Placebo-effect of medication

Alternative medicines work largely on the basis of their placebo effect. Regular medicines too. Classically, it is assumed that the real placebo effect (apart from the natural evolution of disease) amounts to an average of 40-60% of the overall effectiveness of regular medicine. Modern studies often point to even larger percentages: 80% and more! (M. Enserink ‘Can the placebo be the cure?’ Science 284: 238-240, 1999)

A domain in which this placebo effect is reflected again and again, is formed by the clinical (double blind) studies that are needed to register a drug. Again and again the placebo effect is amply reflected in this. One can say that this makes it the most studied and scientifically proven health-related phenomenon that exists. So also the relatively most neglected one...

At least a large part of the true placebo effect is due to suggestion: belief in recovery, belief in the remedy, the 'meaning' of the drug to the patient’s subconscious. However, the placebo effect is not an interesting kind of suggestion. It is untrue in the first place, because it is based on a belief without substance. If someone gets a pure placebo, it works only if that person erroneously believes that he is being helped by it. Take away this erroneous belief and the effect disappears. This is clear in the case of a pure placebo. The same mechanism is also applicable to a partial placebo.

Moreover, a placebo works only superficially, i.e. purely symptomatically. A symptom is removed without attention to underlying issues. With psychosomatic symptoms there is much underlying. In view of the base of falsehood, it is impossible to reach whatever is underlying with the use of a placebo agent. The doors to it remain closed.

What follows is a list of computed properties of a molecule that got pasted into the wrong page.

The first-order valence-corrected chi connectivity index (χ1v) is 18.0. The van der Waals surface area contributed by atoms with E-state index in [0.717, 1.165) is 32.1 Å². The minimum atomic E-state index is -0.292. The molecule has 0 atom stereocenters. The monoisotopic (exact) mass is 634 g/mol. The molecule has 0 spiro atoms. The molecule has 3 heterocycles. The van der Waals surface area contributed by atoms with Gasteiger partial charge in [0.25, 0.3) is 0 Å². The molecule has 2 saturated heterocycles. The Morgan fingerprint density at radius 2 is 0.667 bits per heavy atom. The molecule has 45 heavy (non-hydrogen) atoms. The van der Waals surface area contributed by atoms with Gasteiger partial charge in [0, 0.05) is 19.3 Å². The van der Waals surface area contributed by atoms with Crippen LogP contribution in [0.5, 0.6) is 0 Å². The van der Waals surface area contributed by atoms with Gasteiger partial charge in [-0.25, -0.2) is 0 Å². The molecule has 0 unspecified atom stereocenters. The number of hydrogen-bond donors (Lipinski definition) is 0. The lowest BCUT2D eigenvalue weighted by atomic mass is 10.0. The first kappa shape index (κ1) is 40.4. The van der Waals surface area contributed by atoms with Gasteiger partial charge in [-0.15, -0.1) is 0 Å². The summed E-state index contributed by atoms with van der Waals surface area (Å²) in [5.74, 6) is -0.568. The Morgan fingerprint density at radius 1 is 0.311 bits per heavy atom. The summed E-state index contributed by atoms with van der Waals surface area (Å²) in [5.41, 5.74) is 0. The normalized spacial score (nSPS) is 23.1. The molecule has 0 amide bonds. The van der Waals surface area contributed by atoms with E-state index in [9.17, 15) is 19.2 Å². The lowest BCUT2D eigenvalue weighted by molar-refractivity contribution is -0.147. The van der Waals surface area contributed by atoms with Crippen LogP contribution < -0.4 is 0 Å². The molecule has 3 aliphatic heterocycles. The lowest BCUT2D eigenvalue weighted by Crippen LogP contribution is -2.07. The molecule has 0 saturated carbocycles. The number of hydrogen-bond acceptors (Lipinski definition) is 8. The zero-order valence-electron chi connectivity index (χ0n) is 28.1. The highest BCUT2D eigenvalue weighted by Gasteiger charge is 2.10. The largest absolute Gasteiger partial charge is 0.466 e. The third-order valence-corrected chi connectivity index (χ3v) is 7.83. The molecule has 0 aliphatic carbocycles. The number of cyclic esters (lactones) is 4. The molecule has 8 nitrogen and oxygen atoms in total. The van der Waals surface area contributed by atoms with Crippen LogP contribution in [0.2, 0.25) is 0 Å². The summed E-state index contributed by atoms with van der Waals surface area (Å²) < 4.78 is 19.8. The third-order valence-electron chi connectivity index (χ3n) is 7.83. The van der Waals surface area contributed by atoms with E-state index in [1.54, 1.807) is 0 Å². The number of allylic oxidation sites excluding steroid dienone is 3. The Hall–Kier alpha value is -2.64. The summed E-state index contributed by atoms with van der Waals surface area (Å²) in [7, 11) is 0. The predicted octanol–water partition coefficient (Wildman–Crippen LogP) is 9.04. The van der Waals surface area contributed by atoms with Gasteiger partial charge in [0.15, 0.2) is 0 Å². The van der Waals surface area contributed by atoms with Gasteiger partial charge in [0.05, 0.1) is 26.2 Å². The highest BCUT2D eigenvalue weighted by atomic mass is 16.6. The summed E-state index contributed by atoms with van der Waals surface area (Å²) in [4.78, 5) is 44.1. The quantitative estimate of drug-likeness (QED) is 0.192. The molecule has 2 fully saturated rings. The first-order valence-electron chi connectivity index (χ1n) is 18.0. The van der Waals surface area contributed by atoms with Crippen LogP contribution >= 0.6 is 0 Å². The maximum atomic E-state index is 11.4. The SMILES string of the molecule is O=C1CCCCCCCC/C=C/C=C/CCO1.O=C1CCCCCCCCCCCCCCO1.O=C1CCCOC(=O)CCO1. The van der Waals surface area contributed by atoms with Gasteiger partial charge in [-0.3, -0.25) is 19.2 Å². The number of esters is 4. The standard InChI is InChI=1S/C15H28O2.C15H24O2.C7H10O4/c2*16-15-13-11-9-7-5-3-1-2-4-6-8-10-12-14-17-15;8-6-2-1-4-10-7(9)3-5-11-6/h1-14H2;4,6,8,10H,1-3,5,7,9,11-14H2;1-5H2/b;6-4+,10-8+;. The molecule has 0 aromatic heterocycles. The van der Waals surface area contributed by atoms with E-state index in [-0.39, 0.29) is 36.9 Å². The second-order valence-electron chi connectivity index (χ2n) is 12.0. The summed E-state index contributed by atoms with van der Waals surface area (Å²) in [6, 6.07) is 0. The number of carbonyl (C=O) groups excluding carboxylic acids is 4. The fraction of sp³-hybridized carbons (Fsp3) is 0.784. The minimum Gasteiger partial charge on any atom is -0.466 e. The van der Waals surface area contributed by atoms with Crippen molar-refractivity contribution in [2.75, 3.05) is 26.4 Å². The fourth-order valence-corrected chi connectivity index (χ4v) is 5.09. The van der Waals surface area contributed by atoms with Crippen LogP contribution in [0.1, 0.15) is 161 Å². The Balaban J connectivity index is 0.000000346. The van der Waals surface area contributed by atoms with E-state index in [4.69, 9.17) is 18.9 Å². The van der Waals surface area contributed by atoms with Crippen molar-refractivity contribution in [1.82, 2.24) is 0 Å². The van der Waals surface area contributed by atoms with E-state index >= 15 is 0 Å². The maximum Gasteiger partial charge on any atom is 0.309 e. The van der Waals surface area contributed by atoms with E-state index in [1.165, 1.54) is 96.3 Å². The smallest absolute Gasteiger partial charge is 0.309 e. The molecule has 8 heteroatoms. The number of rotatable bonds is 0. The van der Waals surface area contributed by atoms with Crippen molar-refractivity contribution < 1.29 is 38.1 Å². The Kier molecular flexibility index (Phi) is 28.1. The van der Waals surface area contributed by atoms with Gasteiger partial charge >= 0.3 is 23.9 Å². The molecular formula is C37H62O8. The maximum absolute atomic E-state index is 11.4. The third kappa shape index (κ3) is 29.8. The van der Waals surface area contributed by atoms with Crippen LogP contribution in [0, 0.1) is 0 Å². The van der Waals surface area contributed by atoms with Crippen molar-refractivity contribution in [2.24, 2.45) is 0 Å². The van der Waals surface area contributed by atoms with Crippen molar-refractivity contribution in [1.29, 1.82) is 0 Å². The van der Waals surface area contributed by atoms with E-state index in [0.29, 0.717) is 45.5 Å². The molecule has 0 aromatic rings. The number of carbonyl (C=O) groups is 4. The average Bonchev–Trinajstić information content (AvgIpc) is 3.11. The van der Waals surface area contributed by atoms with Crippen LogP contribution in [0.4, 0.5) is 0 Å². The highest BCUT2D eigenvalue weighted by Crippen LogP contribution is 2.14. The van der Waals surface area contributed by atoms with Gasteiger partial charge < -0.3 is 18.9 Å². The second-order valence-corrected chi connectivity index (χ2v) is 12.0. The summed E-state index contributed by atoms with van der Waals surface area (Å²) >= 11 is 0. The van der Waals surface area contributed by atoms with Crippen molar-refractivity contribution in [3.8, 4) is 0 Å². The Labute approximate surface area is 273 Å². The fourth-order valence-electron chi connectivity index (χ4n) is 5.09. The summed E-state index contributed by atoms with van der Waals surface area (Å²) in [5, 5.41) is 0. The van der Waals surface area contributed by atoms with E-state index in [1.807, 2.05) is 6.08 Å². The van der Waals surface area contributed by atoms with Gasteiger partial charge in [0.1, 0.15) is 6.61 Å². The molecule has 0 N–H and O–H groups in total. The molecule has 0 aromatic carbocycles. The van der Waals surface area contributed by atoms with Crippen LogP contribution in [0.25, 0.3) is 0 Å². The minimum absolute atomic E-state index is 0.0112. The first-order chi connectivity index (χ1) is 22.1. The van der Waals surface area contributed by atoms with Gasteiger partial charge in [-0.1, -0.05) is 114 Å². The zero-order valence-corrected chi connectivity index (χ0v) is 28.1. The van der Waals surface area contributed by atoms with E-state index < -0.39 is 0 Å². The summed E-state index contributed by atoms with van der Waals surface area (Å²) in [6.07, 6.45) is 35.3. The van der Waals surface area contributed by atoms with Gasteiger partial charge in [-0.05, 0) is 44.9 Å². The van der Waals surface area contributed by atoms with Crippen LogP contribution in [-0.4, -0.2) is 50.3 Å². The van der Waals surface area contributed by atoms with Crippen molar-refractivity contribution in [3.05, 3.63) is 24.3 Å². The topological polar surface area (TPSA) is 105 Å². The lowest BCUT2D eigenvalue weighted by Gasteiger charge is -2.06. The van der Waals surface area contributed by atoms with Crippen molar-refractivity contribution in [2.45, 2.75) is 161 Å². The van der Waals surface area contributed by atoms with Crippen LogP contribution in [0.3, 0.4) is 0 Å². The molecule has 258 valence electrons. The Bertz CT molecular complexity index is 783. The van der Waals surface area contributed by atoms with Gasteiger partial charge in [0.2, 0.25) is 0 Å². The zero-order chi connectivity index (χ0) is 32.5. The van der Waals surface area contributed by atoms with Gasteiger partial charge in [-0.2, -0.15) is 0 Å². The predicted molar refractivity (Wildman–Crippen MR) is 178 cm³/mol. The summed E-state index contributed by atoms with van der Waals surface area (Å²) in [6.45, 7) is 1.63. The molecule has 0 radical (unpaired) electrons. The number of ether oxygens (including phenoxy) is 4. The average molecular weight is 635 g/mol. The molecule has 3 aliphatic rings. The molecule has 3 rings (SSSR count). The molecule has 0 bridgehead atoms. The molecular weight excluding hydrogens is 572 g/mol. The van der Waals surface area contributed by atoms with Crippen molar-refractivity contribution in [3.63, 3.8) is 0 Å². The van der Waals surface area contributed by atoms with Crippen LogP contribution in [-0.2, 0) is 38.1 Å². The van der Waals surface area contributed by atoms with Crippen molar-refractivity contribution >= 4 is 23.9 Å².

Placebo leads to dependence. Without placebo agent, there is obviously no placebo effect thereof. If one discontinues the placebo agent, then the effect has gone. This is very important in chronic medication for psychosomatic problems. Patients become dependent on their medication while their problem gets bigger and an effective solution becomes increasingly difficult.

Placebo has a bad name because it is based on deception. Pursuit of truth is of great value to society also in the field of health and healing. A truth-based medicine makes individuals, and thus society itself, 'better' in all respects. It is indeed pointless to draw a dividing line between psychosomatics and phenomena as depression, chronic anxiety or aggression in general. Aggression for example, shows itself individually, but also collectively. Great thinkers have already warned for this: wars occur primarily within individuals and more specifically also within the 'ordinary man in the street’. If this ordinary man in relation to his own psychosomatic symptoms is always driven towards an aggressive stance, this has the most far-reaching consequences.